ACTIV-1: A large-scale Phase 3 trial is enrolling hospitalized adults to test the safety and effectiveness of three medicines (cenicriviroc, abatacept, and infliximab). They are called immune modulators because they help to minimize the effects of an overactive immune response in some COVID-19 patients. This response, called a “cytokine storm,” can lead to acute respiratory distress syndrome, multiple organ failure, and other life-threatening complications.

ACTIV-2: A Phase 2/3 trial is enrolling adults with COVID-19 who are not hospitalized to evaluate the safety of multiple monoclonal antibodies (Lilly’s LY-CoV555, Brii Biosciences’s BRII-196 and BRII-198, and AstraZeneca’s AZD7442) used to block or neutralize the SARS-CoV-2 virus. The Lilly monoclonal antibody LY-CoV555 received an EUA for high risk non-hospitalized patients on November 9, 2020 and ACTIV-2 continued to test the agent in an open label study to further determine safety and efficacy in outpatients. Another arm of this trial has just started, testing inhaled, easy-to-administer interferon beta-1a treatment in adults with mild-to-moderate COVID-19 who are not hospitalized. An additional arm will test the drug camostat mesilate, a protease inhibitor that can block the TMPRSS2 host protein that is necessary for viral entry into human cells.

ACTIV-3: This Phase 3 trial is enrolling hospitalized adults with COVID-19. This study primarily aims to evaluate safety and to understand if monoclonal antibodies (AstraZeneca’s AZD7442, BRII-196 and BRII-198, and the VIR-7831 from GSK/Vir Biotechnology) and potentially other types of therapeutics can reduce time to recovery. It also aims to understand a treatment’s effect on extrapulmonary complications and respiratory dysfunction. Lilly’s monoclonal antibody LY-CoV555 was one of the first agents to be tested in this clinical trial and it was determined to not show the same benefits seen in outpatients.

ACTIV-4: This trial aims to determine if various types of blood thinners, including apixaban, aspirin, and both unfractionated (UF) and low molecular weight (LMW) heparin, can treat adults diagnosed with COVID-19 and prevent life-threatening blood clots from forming. There are actually three Phase 3 trials included in ACTIV-4. One is enrolling people diagnosed with COVID-19 but who are not hospitalized; a second is enrolling patients who are hospitalized; and a third is enrolling people who are recovering from COVID-19. ACTIV-4 has already shown that full doses of heparin blood thinners are safe and effective for moderately ill hospitalized patients.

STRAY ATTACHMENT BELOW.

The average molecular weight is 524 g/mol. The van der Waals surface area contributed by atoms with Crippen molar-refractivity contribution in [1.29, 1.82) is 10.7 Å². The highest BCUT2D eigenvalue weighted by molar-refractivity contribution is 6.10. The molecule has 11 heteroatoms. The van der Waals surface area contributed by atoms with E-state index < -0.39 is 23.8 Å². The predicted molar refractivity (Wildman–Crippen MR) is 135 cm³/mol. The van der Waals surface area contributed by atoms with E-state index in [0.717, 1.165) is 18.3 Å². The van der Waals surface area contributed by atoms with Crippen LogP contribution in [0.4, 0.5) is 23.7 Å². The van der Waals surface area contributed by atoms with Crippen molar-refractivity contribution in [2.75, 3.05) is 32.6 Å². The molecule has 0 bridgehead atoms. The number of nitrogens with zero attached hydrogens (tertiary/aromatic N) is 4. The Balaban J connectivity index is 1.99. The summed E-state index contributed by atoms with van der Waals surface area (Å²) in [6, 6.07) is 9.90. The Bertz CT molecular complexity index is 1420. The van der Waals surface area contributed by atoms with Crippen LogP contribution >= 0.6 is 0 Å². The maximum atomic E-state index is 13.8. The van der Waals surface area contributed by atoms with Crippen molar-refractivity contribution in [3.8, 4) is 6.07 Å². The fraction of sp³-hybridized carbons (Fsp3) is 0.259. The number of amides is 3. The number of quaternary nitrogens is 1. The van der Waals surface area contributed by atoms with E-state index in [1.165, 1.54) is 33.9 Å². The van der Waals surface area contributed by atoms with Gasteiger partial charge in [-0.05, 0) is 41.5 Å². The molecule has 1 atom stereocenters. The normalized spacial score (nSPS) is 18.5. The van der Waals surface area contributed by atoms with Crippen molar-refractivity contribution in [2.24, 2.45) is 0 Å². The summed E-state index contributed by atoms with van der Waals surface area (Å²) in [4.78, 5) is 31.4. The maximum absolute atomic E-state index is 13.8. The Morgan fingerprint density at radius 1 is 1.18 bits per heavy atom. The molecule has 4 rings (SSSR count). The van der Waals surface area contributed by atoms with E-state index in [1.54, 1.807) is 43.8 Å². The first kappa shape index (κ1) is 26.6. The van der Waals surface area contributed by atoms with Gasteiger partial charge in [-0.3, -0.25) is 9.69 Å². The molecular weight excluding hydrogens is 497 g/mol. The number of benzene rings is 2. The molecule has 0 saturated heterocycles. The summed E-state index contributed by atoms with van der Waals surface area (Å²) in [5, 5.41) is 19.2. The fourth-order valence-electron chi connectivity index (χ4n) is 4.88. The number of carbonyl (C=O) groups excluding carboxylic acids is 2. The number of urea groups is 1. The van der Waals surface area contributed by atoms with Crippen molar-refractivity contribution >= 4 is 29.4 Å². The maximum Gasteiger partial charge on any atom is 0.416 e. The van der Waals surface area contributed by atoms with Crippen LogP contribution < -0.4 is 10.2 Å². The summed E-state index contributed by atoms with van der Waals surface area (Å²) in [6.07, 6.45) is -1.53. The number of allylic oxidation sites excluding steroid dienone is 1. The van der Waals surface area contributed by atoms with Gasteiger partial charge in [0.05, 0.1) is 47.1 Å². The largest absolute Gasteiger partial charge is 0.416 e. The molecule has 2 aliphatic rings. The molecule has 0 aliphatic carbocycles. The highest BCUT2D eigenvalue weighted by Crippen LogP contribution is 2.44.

ACTIV-5: This is a Phase 2 trial testing newly identified agents that might have a major benefit to hospitalized patients with COVID-19, but that need further “proof of concept” testing before they move into a registrational Phase 3 trial. (In fact, another name for this trial is the “Big Effect Trial”.) It is testing medicines previously developed for other conditions that might be beneficial in treatment of COVID-19. The first two agents being tested are risankizumab (the result of a collaboration between Boehringer-Ingelheim), which is already FDA-approved to treat plaque psoriasis, and lenzilumab, which is under development by Humanigen to treat patients experiencing cytokine storm as part of cancer therapy.

In addition to trials conducted under the ACTIV partnership, NIH has prioritized and tested additional therapeutics in “ACTIV-associated trials.” These are NIH-funded, randomized, placebo-controlled clinical trials with one or more industry partners. Here’s a table with a comprehensive list.